Skin gets dry when it lacks enough of the components that make up its structure. Since many of these components come from diet, it makes sense that diet changes can affect your skin. But why do some vegans experience dry skin specifically?
Vegan dry skin can come from a lack of specific fatty acids, proteins, vitamins, or minerals in your diet. Some of the most important nutrients to monitor are omega-3 fats, zinc, iron, vitamin C, and vitamin A. Below, I’ll cover which foods and supplements will help you get the levels of these nutrients you need.
I’ll also be covering vegan moisturizers. And lastly, I’ll explore whether new vegans may actually be “detoxing” and whether that could be the cause of your dry skin issues.
Ensuring You Get Fatty Acids
Omega-3 and omega-6 fatty acids are among the most vital components of healthy skin. The bad news for vegans is that our diets naturally contain less of these fats than omnivore diets. And that can lead to dry skin.
Why are these fatty acids so essential? Well, your skin’s epidermis acts as a barrier against the outside world. This barrier consists of fatty acids, ceramides (lipid molecules), protein, and cholesterol.
Since omega-6 fats are quite common in vegan diets, the nutrient you really need to focus on is omega-3 fatty acids.
Most non-vegans get their omega-3s from seafood, fish oil, and oysters.
There are plant sources of omega-3s, such as walnuts, chia seeds, flaxseeds, and hemp seeds. But honestly, even if you eat flaxseeds every day as I do, you still may want to supplement for more omega-3s as a vegan.
Here’s why: The form of omega-3s found in plant foods is not the form your body actually uses. It’s a precursor that your body has to convert. And studies suggest the conversion rate is quite low. (source)
What you want is a vegan DHA/EPA supplement. DHA and EPA are the final, usable forms of omega-3. It’s what people get when they take fish oil supplements. But in vegan supplements, it’s sourced from algae instead (which is actually where the fish get it from).
I’ve tried a few different vegan DHA/EPA supplements over the years, and they’ve all been okay. But my favorite is what I take now.
It’s actually a simple 3-ingredient multivitamin made specifically for vegans. It includes vitamin D and vitamin B12 along with the omega-3, which is perfect because I was already taking those vitamins separately. Now, I just take one supplement to cover all three nutrients. I wrote more about that multivitamin here.
Lack of Collagen and Elastin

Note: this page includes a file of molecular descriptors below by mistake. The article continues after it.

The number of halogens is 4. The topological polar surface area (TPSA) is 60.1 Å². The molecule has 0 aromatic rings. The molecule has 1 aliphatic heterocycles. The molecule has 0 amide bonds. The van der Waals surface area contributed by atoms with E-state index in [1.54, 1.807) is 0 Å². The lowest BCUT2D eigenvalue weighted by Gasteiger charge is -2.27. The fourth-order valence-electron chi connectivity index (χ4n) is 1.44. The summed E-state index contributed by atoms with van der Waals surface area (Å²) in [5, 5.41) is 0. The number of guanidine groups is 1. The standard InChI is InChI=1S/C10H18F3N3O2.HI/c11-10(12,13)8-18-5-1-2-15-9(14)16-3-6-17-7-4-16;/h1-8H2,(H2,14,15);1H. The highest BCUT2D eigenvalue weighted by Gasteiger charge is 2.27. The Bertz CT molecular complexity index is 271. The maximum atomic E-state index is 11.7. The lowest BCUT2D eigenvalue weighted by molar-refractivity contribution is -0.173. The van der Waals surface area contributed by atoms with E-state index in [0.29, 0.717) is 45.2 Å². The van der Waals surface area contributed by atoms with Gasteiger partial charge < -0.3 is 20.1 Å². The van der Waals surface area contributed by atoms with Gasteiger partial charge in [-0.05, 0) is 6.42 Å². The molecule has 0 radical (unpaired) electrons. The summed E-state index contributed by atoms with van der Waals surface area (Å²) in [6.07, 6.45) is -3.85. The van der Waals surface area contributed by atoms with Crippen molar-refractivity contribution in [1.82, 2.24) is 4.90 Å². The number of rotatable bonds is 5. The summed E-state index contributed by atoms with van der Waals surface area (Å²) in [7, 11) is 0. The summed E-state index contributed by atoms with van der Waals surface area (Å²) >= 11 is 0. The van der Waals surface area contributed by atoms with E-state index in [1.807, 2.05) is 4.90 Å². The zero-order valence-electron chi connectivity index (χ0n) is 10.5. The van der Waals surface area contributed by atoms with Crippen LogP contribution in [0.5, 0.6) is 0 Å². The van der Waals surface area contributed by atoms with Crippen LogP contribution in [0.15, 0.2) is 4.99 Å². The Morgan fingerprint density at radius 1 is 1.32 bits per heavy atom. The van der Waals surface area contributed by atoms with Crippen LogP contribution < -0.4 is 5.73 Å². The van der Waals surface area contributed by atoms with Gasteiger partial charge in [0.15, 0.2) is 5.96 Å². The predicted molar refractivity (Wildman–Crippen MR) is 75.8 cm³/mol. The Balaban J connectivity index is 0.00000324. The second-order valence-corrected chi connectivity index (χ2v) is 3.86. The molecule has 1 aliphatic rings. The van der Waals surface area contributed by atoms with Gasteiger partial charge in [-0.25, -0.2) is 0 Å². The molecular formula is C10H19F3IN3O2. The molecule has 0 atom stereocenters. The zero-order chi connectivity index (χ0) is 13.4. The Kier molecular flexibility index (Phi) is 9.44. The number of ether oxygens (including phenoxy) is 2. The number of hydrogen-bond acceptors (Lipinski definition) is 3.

The main structural component in your skin is protein, so naturally, you’ll have to include plenty of protein in your diet to meet your skin’s needs, too. The most important skin proteins are collagen and elastin.
For your face, in particular, collagen and elastin are essential. You can notice a deficiency in these proteins when your face loses its elasticity and suppleness.
To combat this issue, increase the amount of organic protein in your diet. Tempeh (fermented soybeans) and seitan (wheat protein) can help your skin keep its collagen and elastin levels high.
Other foods that contribute vital protein to your skin are chickpeas or hummus, quinoa, whole-grains, black beans, and lentils.
Supplementing Minerals That Vegans Are Low In
Vegan diets are sometimes low in minerals that are vital for the skin, such as zinc and iron.
These minerals are common in meat, so they can be common causes of vegan dry skin for people who recently became vegans.
Seriously, if you struggle with acne, you need to go read this blog post. It took me years of studying and experimenting on myself to learn what I share in that post.
If you’re on a vegan diet, chances are you’re not getting enough zinc, so you probably should take zinc supplements to bring your zinc levels up.
Personally, I take 22mg of zinc picolinate each day—it’s one of the best-absorbed kinds by your body. Here’s the one I take every day (Amazon link).
An iron deficiency also has adverse effects on your skin (source). The symptoms of iron deficiency include pale and dry skin. Your skin may even get itchy and could get damaged from excessive scratching.
While plant-based diets usually contain plenty of iron, it’s harder for the body to absorb than the kind found in animal-based foods, so using iron supplements can help you increase your body’s iron stores.
Other Causes of Vegan Dry Skin
There are a few additional reasons why you might have dry skin on a vegan diet. Do any of these apply to you?
Processed Food Can Hurt Your Skin
Lots of processed foods and fried foods are vegan, but they’re also harmful to your skin. If you’re mostly consuming junk food, even if it is vegan junk food, you might be missing out on some essential skin-promoting nutrients.
Your Skin is Sensitive to Chemicals
While there isn’t much research to support this claim, some vegans maintain that their skin is sensitive to chemicals found in everyday household and skincare products.
Have a look at whatever products you’re using and scrutinize the ingredients. Your dry skin might be a result of being sensitive to some of these chemicals.